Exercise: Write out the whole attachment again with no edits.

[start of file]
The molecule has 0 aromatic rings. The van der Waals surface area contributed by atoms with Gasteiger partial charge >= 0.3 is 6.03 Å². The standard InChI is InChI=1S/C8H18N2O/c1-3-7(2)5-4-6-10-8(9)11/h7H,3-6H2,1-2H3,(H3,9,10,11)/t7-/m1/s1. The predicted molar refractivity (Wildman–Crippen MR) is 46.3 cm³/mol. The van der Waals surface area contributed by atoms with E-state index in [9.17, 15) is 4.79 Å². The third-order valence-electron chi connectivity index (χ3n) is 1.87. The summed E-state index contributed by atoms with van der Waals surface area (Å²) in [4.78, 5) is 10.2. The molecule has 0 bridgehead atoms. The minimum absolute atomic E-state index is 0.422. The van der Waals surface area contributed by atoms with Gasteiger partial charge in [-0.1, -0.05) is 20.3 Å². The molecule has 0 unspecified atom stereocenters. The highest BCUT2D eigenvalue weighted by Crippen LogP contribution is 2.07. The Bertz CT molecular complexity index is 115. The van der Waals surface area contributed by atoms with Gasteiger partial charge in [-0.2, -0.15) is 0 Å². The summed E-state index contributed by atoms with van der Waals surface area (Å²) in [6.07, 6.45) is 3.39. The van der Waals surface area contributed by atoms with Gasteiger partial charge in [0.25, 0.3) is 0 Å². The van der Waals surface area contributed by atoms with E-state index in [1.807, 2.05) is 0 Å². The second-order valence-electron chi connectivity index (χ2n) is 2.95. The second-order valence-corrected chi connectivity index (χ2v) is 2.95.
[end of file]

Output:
The molecule has 0 aromatic rings. The van der Waals surface area contributed by atoms with Gasteiger partial charge >= 0.3 is 6.03 Å². The standard InChI is InChI=1S/C8H18N2O/c1-3-7(2)5-4-6-10-8(9)11/h7H,3-6H2,1-2H3,(H3,9,10,11)/t7-/m1/s1. The predicted molar refractivity (Wildman–Crippen MR) is 46.3 cm³/mol. The van der Waals surface area contributed by atoms with E-state index in [9.17, 15) is 4.79 Å². The third-order valence-electron chi connectivity index (χ3n) is 1.87. The summed E-state index contributed by atoms with van der Waals surface area (Å²) in [4.78, 5) is 10.2. The molecule has 0 bridgehead atoms. The minimum absolute atomic E-state index is 0.422. The van der Waals surface area contributed by atoms with Gasteiger partial charge in [-0.1, -0.05) is 20.3 Å². The molecule has 0 unspecified atom stereocenters. The highest BCUT2D eigenvalue weighted by Crippen LogP contribution is 2.07. The Bertz CT molecular complexity index is 115. The van der Waals surface area contributed by atoms with Gasteiger partial charge in [-0.2, -0.15) is 0 Å². The summed E-state index contributed by atoms with van der Waals surface area (Å²) in [6.07, 6.45) is 3.39. The van der Waals surface area contributed by atoms with Gasteiger partial charge in [0.25, 0.3) is 0 Å². The van der Waals surface area contributed by atoms with E-state index in [1.807, 2.05) is 0 Å². The second-order valence-electron chi connectivity index (χ2n) is 2.95. The second-order valence-corrected chi connectivity index (χ2v) is 2.95.